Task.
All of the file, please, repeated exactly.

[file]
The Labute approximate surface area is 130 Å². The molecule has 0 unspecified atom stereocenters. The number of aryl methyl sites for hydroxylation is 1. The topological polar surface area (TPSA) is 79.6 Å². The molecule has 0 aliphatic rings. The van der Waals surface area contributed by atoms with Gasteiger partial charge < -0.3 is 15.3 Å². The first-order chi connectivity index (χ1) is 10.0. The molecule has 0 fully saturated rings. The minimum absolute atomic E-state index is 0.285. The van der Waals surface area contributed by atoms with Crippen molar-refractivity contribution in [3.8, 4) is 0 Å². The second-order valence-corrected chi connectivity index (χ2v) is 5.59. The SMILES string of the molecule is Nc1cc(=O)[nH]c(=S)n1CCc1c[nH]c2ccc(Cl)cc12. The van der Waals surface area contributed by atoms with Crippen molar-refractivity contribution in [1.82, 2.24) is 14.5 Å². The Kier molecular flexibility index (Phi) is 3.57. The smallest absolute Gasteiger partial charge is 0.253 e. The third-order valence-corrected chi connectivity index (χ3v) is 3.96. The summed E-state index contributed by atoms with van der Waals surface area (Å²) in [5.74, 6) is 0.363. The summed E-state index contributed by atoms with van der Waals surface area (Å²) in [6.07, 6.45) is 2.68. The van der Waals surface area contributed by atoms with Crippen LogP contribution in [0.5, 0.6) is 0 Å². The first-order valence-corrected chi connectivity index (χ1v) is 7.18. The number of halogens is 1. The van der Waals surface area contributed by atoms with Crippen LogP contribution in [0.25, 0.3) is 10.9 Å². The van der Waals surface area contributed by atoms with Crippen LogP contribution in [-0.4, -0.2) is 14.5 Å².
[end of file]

The Labute approximate surface area is 130 Å². The molecule has 0 unspecified atom stereocenters. The number of aryl methyl sites for hydroxylation is 1. The topological polar surface area (TPSA) is 79.6 Å². The molecule has 0 aliphatic rings. The van der Waals surface area contributed by atoms with Gasteiger partial charge < -0.3 is 15.3 Å². The first-order chi connectivity index (χ1) is 10.0. The molecule has 0 fully saturated rings. The minimum absolute atomic E-state index is 0.285. The van der Waals surface area contributed by atoms with Crippen molar-refractivity contribution in [3.8, 4) is 0 Å². The second-order valence-corrected chi connectivity index (χ2v) is 5.59. The SMILES string of the molecule is Nc1cc(=O)[nH]c(=S)n1CCc1c[nH]c2ccc(Cl)cc12. The van der Waals surface area contributed by atoms with Crippen molar-refractivity contribution in [1.82, 2.24) is 14.5 Å². The Kier molecular flexibility index (Phi) is 3.57. The smallest absolute Gasteiger partial charge is 0.253 e. The third-order valence-corrected chi connectivity index (χ3v) is 3.96. The summed E-state index contributed by atoms with van der Waals surface area (Å²) in [5.74, 6) is 0.363. The summed E-state index contributed by atoms with van der Waals surface area (Å²) in [6.07, 6.45) is 2.68. The van der Waals surface area contributed by atoms with Crippen LogP contribution in [0.5, 0.6) is 0 Å². The first-order valence-corrected chi connectivity index (χ1v) is 7.18. The number of halogens is 1. The van der Waals surface area contributed by atoms with Crippen LogP contribution in [0.25, 0.3) is 10.9 Å². The van der Waals surface area contributed by atoms with Crippen LogP contribution in [-0.4, -0.2) is 14.5 Å².